Cyber insurance is now a necessity and not a luxury for organizations
Various industries across the globe are dangerously vulnerable to cyberattacks. While attacks on high-profile targets like airlines, hospitals, and retailers typically make the headlines, analysts are sounding the alarm on the rising number of cybercriminals targeting smaller firms — especially those with close links to big corporations.
Insurance specialists, Beazley PLC has revealed that over 60% of the ransomware attacks the company documented in 2019 were targeted towards small and medium-sized enterprises (SMEs).
Meanwhile, report by anti-malware software company Emsisoft estimated that ransom demands in Canada totalled between almost US$65 million to nearly US$260 million last year. When downtime costs were factored in, the impact was between US$440.1 million and US$1.76 billion — or $2.3 billion in Canadian figures.
SMEs are vulnerable to a range of cyberattacks as criminals are increasingly eager to take advantage of a company’s technical weaknesses and their employees. This is especially true in the current climate where a disparate workforce is commonplace. Bad actors can attempt to infiltrate to find any personal information on customers, including their email addresses and credit card details to commit fraud, or even sell their personal information on the dark web.
Research has also suggested cybercriminals view SMEs as possible entry points to gain access to the network of a larger company. Often, the damage and recovery costs of businesses having to deal with the aftermath of malicious attacks leads to not only plummet productivity, but in some cases, to deteriorating trust between firm and clients.
Aware of the ‘inevitable’, SMEs are looking to have cyber insurance that can help cushion the blow of an attack.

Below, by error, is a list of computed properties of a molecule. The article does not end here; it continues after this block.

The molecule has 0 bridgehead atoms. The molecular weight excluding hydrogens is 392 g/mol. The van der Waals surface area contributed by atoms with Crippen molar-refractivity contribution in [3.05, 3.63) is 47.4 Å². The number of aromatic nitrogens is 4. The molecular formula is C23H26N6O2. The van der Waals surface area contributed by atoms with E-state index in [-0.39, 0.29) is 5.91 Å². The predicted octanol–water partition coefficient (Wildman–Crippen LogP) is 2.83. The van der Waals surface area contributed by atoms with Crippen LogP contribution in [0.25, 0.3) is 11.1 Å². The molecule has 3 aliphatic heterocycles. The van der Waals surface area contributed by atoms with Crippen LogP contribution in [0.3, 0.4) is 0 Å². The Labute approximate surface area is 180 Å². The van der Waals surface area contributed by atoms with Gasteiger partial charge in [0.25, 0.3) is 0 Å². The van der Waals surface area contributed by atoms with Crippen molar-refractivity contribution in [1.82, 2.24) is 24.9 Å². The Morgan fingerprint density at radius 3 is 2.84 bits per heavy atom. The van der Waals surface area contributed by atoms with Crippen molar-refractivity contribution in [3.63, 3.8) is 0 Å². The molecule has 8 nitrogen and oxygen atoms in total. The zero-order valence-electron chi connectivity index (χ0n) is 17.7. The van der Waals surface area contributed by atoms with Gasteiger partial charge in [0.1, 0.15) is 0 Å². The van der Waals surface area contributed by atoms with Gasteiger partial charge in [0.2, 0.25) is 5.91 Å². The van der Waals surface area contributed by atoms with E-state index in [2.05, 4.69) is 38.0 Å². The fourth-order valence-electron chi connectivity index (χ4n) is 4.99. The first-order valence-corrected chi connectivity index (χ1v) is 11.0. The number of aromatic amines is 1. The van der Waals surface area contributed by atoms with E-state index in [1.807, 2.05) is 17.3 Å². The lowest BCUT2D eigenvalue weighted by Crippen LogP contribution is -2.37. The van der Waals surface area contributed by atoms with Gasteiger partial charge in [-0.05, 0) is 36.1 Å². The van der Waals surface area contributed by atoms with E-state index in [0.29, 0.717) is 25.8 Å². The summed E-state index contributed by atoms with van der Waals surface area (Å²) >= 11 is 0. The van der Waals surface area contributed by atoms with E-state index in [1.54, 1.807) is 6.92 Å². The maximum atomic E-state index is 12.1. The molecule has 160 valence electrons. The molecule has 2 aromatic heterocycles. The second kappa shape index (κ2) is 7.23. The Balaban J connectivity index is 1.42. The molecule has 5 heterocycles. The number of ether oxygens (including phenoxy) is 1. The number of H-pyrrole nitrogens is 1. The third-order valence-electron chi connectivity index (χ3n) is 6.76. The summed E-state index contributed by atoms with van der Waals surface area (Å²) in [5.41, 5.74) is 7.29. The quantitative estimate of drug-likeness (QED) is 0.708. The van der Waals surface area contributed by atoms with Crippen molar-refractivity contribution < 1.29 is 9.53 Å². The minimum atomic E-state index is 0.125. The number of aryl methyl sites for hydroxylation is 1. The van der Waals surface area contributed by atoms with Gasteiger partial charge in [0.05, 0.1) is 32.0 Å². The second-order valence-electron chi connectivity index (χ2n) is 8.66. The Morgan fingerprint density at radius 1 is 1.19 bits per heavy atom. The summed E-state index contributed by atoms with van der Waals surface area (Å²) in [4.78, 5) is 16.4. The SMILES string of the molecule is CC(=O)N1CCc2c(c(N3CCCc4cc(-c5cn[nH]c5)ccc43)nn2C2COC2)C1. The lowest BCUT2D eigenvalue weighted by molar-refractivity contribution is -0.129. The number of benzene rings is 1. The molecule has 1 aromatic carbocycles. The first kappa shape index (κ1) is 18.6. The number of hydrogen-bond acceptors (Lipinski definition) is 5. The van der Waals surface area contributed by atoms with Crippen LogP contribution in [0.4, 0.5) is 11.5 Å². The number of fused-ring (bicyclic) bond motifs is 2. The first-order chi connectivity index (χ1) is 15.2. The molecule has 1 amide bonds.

A new survey found that while companies of all sizes plan to inject more funding into cyber insurance, SMEs are earmarking more of their budgets for cyber insurance in the coming years as compared to large companies.
All cyber insurance policies are different and cater to each policyholder’s specific needs, which is one reason it is important to understand what an individual policy covers. Some coverages include regulatory defence expenses, security breach remediation and notification expenses, forensic investigation and data restoration expenses, and business interruption coverage, among others. The Leger poll, however, showed than more than one-third of respondents didn’t know what expenses were covered in a cyber insurance policy.
The survey results show a troubling protection gap, considering nearly one in five SMEs (18%) polled have been affected by a cyber attack or data breach in the past two years (42% of those with 100 to 499 employees have suffered a data breach during this timeframe). Thirty-seven per cent of businesses hit by a data breach estimate the attack cost them over $100,000 while 20% had no idea of the cost of the breach.
And while smaller organizations may think that larger organizations are more vulnerable because they move larger amounts of money, smaller organizations are less likely to have sophisticated systems and controls in place to prevent this kind of fraud from occurring. A typical scam involves finding out on Facebook that the company’s CEO is away from the office on vacation, then using the CEO’s email address to order a financial department head to wire money to a false account controlled by the cybercriminal.
On average, close to half — about 45% — of businesses expect to experience a security breach over the next year. Hence, equipping themselves with cyber insurance is another means of added security.
“Cyber breaches are no longer an ‘if’ scenario but rather a ‘when’ scenario. Cyber insurance is becoming increasingly popular for SME organizations that want to protect their assets and accelerate the response and recovery process in the aftermath of a cyber incident.